The Newfoundland Inkslinger news bureau was intently covering the Newfoundland provincial election this past Tuesday evening. In reality, this major news bureau consisted of myself munching on pizza and listening to VOCM Radio streaming online while reading CBC News.
The Conservatives led by Danny Williams won by a landslide. Make that an avalanche. Newfoundland and Labrador is now almost totally coated in Tory blue.
To put it bluntly, the Liberal Party of Newfoundland is effectively annihilated. They now hold three seats. The Conservatives hold 43 seats. The NDP holds one. Prior to the election campaign, the governing Tories had held 34 of 48 seats in the House of Assembly. The Liberals had 11 seats, while the NDP had held one seat. There were two vacancies.
Granted, the Liberal party had some shortfalls along the way, which were unfortunate and nothing for any moral-minded person to gloat over. Liberal candidate for the Grand Falls-Buchans district Gerry Tobin died suddenly of a heart attack, shocking everyone. Nominations for that district will close Oct. 27. Voting will take place November 6.
Another candidate, Clayton Hobbs, in the Bonavista South district withdrew because of health reasons. The region's running Tory was acclaimed by the chief electoral office. Then on the big night the leader of the Liberal Party Gerry Reid was defeated in his own district by just seven votes, which will be contested (a margin of less than 10 votes triggers an automatic recount). The last time an Opposition caucus was limited to three members was in 1966, when three PCs squared off against a Joey Smallwood majority of 39 members.
According to Elections Newfoundland and Labrador, the province has 353,304 eligible voters. There were 220,339 ballots cast, making the voter turnout roughly 62 per cent, which was lower than most elections.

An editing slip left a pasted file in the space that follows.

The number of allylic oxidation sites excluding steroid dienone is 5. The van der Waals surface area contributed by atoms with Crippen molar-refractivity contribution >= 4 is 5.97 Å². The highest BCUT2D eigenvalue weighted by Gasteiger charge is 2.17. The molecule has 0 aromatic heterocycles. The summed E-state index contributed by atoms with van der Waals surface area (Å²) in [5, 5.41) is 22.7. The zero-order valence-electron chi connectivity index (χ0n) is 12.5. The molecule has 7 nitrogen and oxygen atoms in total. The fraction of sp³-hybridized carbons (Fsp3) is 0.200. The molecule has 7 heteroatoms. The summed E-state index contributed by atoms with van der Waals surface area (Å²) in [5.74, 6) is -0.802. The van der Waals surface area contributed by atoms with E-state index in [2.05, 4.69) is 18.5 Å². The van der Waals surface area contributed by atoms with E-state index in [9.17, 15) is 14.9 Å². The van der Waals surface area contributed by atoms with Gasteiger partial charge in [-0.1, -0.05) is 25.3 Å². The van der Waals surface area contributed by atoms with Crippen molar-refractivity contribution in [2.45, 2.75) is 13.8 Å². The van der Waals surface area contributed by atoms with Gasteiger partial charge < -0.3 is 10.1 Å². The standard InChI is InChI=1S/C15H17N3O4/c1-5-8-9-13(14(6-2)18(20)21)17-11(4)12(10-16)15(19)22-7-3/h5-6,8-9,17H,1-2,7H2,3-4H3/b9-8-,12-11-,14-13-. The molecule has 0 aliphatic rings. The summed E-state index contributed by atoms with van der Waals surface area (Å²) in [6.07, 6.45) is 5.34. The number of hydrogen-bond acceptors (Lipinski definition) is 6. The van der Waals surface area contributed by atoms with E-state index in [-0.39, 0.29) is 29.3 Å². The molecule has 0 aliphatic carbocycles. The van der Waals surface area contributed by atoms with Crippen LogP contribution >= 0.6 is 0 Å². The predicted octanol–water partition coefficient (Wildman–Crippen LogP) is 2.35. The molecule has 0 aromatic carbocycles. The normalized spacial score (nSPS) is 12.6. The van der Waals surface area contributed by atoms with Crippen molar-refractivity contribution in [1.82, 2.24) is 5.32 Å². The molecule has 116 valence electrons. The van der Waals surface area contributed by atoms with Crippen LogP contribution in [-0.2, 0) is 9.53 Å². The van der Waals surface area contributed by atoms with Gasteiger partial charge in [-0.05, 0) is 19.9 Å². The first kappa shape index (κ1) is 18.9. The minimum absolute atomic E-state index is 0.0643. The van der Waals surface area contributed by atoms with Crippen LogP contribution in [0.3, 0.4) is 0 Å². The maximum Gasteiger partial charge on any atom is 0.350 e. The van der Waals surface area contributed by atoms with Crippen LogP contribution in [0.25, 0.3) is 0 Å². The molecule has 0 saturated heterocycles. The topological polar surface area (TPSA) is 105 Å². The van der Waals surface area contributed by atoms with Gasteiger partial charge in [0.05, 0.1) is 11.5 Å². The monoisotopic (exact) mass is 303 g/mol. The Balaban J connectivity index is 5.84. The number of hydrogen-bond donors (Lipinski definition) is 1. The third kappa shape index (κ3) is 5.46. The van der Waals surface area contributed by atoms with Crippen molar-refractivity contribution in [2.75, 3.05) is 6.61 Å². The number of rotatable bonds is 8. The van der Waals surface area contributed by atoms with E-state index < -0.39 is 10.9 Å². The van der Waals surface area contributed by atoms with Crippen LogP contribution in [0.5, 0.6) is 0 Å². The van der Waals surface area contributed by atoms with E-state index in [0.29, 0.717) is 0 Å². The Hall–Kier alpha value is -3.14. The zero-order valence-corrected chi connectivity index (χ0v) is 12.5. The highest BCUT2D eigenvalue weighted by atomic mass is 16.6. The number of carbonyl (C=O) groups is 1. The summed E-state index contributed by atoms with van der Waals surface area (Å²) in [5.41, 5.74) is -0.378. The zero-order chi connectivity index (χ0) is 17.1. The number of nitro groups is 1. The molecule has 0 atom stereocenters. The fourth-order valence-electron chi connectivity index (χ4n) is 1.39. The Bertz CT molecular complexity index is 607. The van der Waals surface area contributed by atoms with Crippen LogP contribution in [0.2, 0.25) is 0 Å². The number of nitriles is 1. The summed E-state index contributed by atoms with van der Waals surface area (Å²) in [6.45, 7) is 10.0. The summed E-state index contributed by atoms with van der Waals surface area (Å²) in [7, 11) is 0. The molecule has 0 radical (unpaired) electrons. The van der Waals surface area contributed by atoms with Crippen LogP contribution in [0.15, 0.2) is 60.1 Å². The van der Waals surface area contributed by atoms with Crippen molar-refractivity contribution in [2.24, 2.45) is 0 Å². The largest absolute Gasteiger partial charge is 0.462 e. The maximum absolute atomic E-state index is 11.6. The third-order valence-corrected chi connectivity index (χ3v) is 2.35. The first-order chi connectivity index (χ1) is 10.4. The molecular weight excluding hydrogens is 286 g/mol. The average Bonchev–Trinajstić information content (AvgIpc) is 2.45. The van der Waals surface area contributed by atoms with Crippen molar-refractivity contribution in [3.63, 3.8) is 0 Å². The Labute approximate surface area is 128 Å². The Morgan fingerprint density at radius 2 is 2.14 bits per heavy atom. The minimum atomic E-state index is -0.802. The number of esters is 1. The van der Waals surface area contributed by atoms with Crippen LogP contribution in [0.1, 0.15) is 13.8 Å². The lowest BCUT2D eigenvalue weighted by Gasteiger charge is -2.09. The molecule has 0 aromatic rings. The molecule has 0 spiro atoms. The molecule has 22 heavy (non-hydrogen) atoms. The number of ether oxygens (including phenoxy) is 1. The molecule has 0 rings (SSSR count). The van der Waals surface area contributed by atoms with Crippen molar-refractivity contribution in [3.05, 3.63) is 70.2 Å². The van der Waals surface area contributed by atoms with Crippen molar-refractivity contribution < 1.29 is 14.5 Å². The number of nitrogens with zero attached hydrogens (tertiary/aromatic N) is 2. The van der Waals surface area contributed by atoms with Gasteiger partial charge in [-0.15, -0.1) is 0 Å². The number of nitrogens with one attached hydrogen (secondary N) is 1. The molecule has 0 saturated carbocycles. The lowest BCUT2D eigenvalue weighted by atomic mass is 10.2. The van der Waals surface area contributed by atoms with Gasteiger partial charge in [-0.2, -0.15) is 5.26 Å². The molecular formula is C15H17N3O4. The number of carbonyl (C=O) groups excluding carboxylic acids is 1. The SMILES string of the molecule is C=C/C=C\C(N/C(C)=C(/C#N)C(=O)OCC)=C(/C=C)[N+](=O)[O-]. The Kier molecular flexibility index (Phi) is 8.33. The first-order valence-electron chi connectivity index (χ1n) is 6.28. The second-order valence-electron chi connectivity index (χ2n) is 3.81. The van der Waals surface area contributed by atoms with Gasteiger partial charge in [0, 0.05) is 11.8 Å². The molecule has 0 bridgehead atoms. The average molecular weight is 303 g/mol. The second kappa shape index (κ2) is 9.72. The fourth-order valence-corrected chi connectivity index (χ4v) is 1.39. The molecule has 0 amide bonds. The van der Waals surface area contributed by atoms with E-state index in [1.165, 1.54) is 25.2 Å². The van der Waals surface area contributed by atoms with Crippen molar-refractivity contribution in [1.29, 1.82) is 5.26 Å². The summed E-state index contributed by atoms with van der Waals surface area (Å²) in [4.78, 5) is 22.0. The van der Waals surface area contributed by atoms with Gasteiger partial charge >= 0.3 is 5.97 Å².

Williams' 69.5 vote percentage is the highest since the 1949 election, when Joseph R. Smallwood's Liberals formed the first provincial government with 70 per cent.
This is all very exciting for Newfoundlanders home and abroad. After more than 50 years since confederation, the foundations are being laid for "have" province status. Under Williams' watch annual deficits, which had were approaching about $1 billion, have been replaced by a surplus for this fiscal year of about $261 million.
However, it comes with several problems.
There is no official opposition. William's government is now essentially free to do as it pleases. For instance, buying full page ads in the Globe and Mail to make fun of Prime Minister Steven Harper seemed a little childish . . . but effective nonetheless.
I do have respect for Williams and what he's been able to accomplish for Newfoundland so far, but an Opposition is needed to keep the government in check. An Opposition is an important part of the democratic process.
The media will have to step up to be the opposition. The local newspapers, radio and television stations will have to raise the issues.
And I will be here in Alberta, navigating them from afar.